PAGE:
The appointment was mostly positive and the baby’s size dated me at 9 weeks pregnant! We did, however, learn that the ultrasound showed a number of cysts on my ovaries and a cyst on the baby’s umbilical cord. My doctor told us that umbilical cysts could be an early sign of Down Syndrome in a fetus, especially if it shows up on later scans, and talked to us about genetic testing and screening.
After much discussion and prayer, we decided against genetic testing. If our screening results pointed to anything, we’d likely have to complete amniotic testing to confirm a diagnosis, which I knew I wouldn’t want to do. We also knew that, if there was an issue with the baby, especially Down Syndrome, we would not decide to terminate the pregnancy. So we prayed (and continue to pray) for the baby’s health and for us to be ready to handle whatever challenges our baby might present.
*I’ll also note that, even prior to meeting my doctor in Dallas for the first time, I was pretty confident that I’d be seeking care from a midwife once we got to the DC area. During these early weeks of pregnancy, I started researching different options and scheduling calls / attending information sessions so I could hit the ground running once we moved.
Other Random Stuff
Around week 10, we announced the pregnancy to our parents. I’d told my sister the day I found out, but I sent her a cute wine label to “officially” announce it to her, too. In the weeks that followed, we started sharing the news with our close friends and family as well.
Around week 12, we traveled to NYC to see my family and then to DC to search for apartments in preparation for our move. Traveling while pregnant, in the midst of the pandemic, felt really risky—especially because I wasn’t yet vaccinated—but I was very strict about following all the safety protocols in place. Unfortunately, I was incredibly sick for the majority of the trip and spent most of my time laying down and napping. All in all, we found an apartment and signed a lease, so the trip was a major success.
When we got back to Dallas, I made my first purchases of faith, and bought the baby a onesie from Target and a baby book! Although it still felt pretty weird, since I couldn’t feel it moving and I didn’t think it could hear me yet, I started reading to the baby. This small, simple activity was the first real connection I felt to the baby. Instead of worrying about whether or not the baby would make it through the first trimester, I found myself speaking life and adventure into my child.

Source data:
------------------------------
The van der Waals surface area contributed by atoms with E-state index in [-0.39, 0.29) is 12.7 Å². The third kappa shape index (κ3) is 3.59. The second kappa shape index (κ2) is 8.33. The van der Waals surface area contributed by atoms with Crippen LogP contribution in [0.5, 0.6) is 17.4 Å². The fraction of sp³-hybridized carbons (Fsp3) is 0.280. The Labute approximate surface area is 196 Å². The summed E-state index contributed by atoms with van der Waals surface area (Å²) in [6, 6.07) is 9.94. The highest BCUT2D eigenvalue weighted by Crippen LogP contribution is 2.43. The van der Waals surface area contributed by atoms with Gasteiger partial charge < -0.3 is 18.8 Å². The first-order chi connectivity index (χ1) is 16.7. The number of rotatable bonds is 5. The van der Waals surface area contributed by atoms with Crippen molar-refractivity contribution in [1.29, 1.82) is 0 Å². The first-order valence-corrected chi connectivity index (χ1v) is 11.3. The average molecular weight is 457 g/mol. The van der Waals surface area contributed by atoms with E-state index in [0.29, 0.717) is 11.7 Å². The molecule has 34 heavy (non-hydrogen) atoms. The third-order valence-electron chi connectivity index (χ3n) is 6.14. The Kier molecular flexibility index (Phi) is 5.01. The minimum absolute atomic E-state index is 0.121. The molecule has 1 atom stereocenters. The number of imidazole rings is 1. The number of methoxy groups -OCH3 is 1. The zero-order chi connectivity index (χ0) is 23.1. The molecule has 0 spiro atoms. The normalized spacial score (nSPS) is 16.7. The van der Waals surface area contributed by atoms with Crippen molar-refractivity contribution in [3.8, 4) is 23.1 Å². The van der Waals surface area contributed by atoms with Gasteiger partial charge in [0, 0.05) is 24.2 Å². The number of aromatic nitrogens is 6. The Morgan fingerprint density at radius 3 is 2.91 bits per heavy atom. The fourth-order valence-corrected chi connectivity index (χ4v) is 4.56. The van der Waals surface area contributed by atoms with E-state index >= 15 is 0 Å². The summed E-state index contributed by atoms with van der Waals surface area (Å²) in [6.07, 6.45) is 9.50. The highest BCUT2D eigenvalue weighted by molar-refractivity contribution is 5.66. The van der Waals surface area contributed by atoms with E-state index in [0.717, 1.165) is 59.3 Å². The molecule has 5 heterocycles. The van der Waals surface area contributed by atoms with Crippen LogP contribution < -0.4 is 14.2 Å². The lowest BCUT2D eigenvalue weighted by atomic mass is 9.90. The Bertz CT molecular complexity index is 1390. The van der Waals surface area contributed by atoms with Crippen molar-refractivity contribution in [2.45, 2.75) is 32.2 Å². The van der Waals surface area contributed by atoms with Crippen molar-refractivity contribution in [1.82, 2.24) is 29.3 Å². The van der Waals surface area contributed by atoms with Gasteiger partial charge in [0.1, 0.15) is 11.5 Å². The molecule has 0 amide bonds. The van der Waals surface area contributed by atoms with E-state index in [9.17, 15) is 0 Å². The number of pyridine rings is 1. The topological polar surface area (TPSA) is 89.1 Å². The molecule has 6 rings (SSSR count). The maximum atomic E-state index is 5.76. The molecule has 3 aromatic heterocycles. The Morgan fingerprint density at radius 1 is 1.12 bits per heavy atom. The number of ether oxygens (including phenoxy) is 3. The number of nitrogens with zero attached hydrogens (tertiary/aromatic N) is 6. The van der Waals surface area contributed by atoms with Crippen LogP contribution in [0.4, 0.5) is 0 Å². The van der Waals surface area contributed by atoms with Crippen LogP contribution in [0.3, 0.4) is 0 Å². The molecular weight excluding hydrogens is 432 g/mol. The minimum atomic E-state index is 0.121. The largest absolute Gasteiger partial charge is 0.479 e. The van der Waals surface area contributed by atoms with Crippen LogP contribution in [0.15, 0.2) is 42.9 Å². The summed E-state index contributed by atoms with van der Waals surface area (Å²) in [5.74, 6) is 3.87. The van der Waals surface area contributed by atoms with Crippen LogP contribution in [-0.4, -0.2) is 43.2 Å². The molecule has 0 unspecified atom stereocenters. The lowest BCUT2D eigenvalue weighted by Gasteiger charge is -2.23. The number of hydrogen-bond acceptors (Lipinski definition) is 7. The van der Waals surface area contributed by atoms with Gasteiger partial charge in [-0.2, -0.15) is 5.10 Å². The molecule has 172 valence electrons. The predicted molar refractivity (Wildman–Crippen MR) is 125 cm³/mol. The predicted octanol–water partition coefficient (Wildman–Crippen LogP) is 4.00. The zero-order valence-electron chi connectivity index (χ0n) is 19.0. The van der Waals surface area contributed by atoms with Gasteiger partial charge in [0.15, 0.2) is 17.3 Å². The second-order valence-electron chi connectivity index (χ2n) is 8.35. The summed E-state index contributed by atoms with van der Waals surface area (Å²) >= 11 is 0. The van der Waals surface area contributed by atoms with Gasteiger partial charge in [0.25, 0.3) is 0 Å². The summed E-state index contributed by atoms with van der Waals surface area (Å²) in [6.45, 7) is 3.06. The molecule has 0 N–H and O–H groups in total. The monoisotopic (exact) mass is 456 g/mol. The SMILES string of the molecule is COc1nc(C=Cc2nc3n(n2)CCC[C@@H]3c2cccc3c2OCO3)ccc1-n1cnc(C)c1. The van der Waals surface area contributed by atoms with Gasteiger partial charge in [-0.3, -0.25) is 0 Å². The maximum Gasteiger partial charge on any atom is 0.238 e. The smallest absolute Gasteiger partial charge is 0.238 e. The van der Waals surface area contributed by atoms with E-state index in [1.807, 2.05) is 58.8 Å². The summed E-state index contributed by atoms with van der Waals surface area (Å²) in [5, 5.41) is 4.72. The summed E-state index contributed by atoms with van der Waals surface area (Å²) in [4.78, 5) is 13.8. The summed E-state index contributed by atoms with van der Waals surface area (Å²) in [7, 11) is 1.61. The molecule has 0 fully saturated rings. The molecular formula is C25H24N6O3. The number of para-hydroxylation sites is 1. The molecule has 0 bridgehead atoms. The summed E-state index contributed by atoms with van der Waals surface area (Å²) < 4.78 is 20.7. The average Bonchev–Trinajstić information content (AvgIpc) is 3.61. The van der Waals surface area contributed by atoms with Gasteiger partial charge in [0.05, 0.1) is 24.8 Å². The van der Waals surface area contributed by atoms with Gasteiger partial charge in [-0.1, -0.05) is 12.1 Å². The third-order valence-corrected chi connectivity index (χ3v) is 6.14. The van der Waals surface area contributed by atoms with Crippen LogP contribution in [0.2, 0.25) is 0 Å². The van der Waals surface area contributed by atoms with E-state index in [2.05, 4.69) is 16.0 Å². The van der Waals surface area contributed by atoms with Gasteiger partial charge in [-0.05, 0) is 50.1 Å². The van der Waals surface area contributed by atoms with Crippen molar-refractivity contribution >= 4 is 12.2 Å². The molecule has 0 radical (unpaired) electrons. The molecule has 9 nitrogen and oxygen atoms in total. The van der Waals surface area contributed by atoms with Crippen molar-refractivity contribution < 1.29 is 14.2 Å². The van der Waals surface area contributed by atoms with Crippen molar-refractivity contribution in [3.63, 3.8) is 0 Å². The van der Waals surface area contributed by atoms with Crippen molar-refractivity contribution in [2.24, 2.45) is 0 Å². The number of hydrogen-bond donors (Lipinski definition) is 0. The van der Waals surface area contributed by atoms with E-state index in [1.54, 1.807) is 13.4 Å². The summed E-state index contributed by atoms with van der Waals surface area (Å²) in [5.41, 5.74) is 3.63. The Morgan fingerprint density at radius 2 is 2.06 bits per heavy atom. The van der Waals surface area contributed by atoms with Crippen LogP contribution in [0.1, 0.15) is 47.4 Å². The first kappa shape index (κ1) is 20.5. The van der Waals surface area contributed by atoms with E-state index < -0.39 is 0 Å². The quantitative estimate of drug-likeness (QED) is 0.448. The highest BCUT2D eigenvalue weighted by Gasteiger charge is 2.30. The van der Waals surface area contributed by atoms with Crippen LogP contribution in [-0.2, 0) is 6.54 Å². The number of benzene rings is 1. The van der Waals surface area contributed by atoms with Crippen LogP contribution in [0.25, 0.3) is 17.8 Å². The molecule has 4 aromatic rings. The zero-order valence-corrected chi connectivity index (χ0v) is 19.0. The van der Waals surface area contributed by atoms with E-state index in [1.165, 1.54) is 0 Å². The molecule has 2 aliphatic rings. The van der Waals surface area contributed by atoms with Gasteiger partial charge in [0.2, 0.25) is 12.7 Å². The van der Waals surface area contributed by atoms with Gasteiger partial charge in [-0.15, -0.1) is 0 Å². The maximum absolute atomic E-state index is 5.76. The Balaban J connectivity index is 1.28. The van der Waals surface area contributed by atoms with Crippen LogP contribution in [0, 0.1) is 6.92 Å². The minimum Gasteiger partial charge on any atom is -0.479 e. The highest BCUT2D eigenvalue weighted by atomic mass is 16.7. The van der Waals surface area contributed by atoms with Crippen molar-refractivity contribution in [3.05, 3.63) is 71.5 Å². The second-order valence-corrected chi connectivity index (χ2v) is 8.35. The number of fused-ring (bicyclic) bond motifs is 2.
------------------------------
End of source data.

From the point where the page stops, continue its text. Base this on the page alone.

I’m not the kind of person that believes in regrets, but there are a few things I wish I’d done a little differently…
I wish I’d pushed myself to keep journaling throughout the first trimester. I started a journal to chronicle my pregnancy experiences soon after I became pregnant. I loved the idea of looking back and even being able to share details of this time with our baby one day. But the sickness and discomfort felt incredibly heavy and unending, and I stopped trying at a point. Now that I’m feeling a lot better, I wish I gave myself an extra push to keep up with it!
2. Prenatal Vitamins
I also stopped taking my prenatals at some point during the first trimester. After a few days of vomiting up my vitamins, I recognized that it simply wasn’t working anymore. And while I’m proud of myself for listening to my body (as opposed to forcing myself to dry heave every day), I wish I’d been more diligent about finding a replacement vitamin in the meantime. It would be quite some time (months!) before I could stomach them again. And by that point I was so out of practice, I struggled to be consistent
This is another one I’ll blame on feeling like complete crap, but I really wish I’d taken more pictures of myself throughout. Now that my bump is here, I feel like my old body is a distant memory. And while I’m absolutely okay with stepping into this new phase of life and living in a new body once baby was born, I wish I’d snapped a few more “girl, I was FOINE!” pics when I had the chance. The one imagine I KNOW I would’ve wanted to have? One of my pre-baby boobs (weird? Maybe! But I don’t care). ! I swear, my breasts already look so incredibly different than they did a few short months ago. And I don’t even have a good pic of my girls to look back on and weep!
Are you a mom? What do you remember about your first trimester? Were you sick as a dog, or did you barely even register that you were pregnant?